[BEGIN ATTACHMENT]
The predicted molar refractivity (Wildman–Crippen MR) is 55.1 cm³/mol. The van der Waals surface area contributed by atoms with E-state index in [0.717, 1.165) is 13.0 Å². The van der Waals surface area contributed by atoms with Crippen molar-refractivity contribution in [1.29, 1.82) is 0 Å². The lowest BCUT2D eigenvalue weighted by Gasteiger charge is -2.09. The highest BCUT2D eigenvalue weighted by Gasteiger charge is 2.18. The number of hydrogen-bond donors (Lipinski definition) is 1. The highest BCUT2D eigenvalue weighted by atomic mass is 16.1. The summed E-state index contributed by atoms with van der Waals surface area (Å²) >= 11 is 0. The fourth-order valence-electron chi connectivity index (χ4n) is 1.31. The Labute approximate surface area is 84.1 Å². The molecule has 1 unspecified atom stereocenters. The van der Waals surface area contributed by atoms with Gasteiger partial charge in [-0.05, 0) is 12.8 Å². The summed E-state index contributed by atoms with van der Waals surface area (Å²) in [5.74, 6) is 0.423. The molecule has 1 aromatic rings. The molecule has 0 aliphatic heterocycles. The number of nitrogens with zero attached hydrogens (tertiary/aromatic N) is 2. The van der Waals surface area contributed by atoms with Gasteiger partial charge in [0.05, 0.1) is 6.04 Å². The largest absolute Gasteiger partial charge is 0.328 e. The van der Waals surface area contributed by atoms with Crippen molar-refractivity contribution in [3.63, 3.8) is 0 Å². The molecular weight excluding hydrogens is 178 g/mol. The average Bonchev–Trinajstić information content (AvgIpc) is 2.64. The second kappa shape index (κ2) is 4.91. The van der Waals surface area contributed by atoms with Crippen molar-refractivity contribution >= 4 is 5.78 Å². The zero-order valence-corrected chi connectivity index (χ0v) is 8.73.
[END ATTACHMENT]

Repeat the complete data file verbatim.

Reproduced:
The predicted molar refractivity (Wildman–Crippen MR) is 55.1 cm³/mol. The van der Waals surface area contributed by atoms with E-state index in [0.717, 1.165) is 13.0 Å². The van der Waals surface area contributed by atoms with Crippen molar-refractivity contribution in [1.29, 1.82) is 0 Å². The lowest BCUT2D eigenvalue weighted by Gasteiger charge is -2.09. The highest BCUT2D eigenvalue weighted by Gasteiger charge is 2.18. The number of hydrogen-bond donors (Lipinski definition) is 1. The highest BCUT2D eigenvalue weighted by atomic mass is 16.1. The summed E-state index contributed by atoms with van der Waals surface area (Å²) >= 11 is 0. The fourth-order valence-electron chi connectivity index (χ4n) is 1.31. The Labute approximate surface area is 84.1 Å². The molecule has 1 unspecified atom stereocenters. The van der Waals surface area contributed by atoms with Gasteiger partial charge in [-0.05, 0) is 12.8 Å². The summed E-state index contributed by atoms with van der Waals surface area (Å²) in [5.74, 6) is 0.423. The molecule has 1 aromatic rings. The molecule has 0 aliphatic heterocycles. The number of nitrogens with zero attached hydrogens (tertiary/aromatic N) is 2. The van der Waals surface area contributed by atoms with Gasteiger partial charge in [0.05, 0.1) is 6.04 Å². The largest absolute Gasteiger partial charge is 0.328 e. The van der Waals surface area contributed by atoms with Crippen molar-refractivity contribution in [3.63, 3.8) is 0 Å². The molecular weight excluding hydrogens is 178 g/mol. The average Bonchev–Trinajstić information content (AvgIpc) is 2.64. The second kappa shape index (κ2) is 4.91. The van der Waals surface area contributed by atoms with Crippen molar-refractivity contribution >= 4 is 5.78 Å². The zero-order valence-corrected chi connectivity index (χ0v) is 8.73.